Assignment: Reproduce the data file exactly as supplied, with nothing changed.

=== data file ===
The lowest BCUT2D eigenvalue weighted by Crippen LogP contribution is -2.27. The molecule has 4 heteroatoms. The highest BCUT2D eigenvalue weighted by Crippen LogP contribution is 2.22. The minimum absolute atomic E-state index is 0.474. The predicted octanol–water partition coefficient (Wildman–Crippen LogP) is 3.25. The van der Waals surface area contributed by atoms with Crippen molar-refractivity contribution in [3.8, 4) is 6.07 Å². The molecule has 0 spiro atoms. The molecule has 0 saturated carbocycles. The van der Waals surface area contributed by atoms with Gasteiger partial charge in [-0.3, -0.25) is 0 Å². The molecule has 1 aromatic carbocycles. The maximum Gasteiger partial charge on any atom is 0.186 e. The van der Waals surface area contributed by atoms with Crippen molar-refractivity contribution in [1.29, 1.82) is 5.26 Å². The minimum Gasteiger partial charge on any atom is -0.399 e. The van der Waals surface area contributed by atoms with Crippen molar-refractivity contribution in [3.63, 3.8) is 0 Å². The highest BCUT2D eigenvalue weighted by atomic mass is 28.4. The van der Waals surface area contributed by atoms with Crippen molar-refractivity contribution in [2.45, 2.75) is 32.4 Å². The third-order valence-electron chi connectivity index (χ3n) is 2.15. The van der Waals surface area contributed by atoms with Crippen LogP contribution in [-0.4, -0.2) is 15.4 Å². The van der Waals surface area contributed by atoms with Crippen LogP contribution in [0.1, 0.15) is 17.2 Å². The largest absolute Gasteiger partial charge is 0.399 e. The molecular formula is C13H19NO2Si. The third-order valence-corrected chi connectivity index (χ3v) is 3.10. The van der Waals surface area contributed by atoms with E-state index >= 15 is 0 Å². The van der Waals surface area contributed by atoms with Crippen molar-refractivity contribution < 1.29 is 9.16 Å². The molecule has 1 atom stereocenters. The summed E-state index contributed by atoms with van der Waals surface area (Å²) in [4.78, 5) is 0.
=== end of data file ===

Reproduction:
The lowest BCUT2D eigenvalue weighted by Crippen LogP contribution is -2.27. The molecule has 4 heteroatoms. The highest BCUT2D eigenvalue weighted by Crippen LogP contribution is 2.22. The minimum absolute atomic E-state index is 0.474. The predicted octanol–water partition coefficient (Wildman–Crippen LogP) is 3.25. The van der Waals surface area contributed by atoms with Crippen molar-refractivity contribution in [3.8, 4) is 6.07 Å². The molecule has 0 spiro atoms. The molecule has 0 saturated carbocycles. The van der Waals surface area contributed by atoms with Gasteiger partial charge in [-0.3, -0.25) is 0 Å². The molecule has 1 aromatic carbocycles. The maximum Gasteiger partial charge on any atom is 0.186 e. The van der Waals surface area contributed by atoms with Crippen molar-refractivity contribution in [1.29, 1.82) is 5.26 Å². The minimum Gasteiger partial charge on any atom is -0.399 e. The van der Waals surface area contributed by atoms with Crippen molar-refractivity contribution in [3.63, 3.8) is 0 Å². The highest BCUT2D eigenvalue weighted by atomic mass is 28.4. The van der Waals surface area contributed by atoms with Crippen molar-refractivity contribution in [2.45, 2.75) is 32.4 Å². The third-order valence-electron chi connectivity index (χ3n) is 2.15. The van der Waals surface area contributed by atoms with Crippen LogP contribution in [-0.4, -0.2) is 15.4 Å². The van der Waals surface area contributed by atoms with Crippen LogP contribution in [0.1, 0.15) is 17.2 Å². The largest absolute Gasteiger partial charge is 0.399 e. The molecular formula is C13H19NO2Si. The third-order valence-corrected chi connectivity index (χ3v) is 3.10. The van der Waals surface area contributed by atoms with E-state index >= 15 is 0 Å². The van der Waals surface area contributed by atoms with Crippen molar-refractivity contribution < 1.29 is 9.16 Å². The molecule has 1 atom stereocenters. The summed E-state index contributed by atoms with van der Waals surface area (Å²) in [4.78, 5) is 0.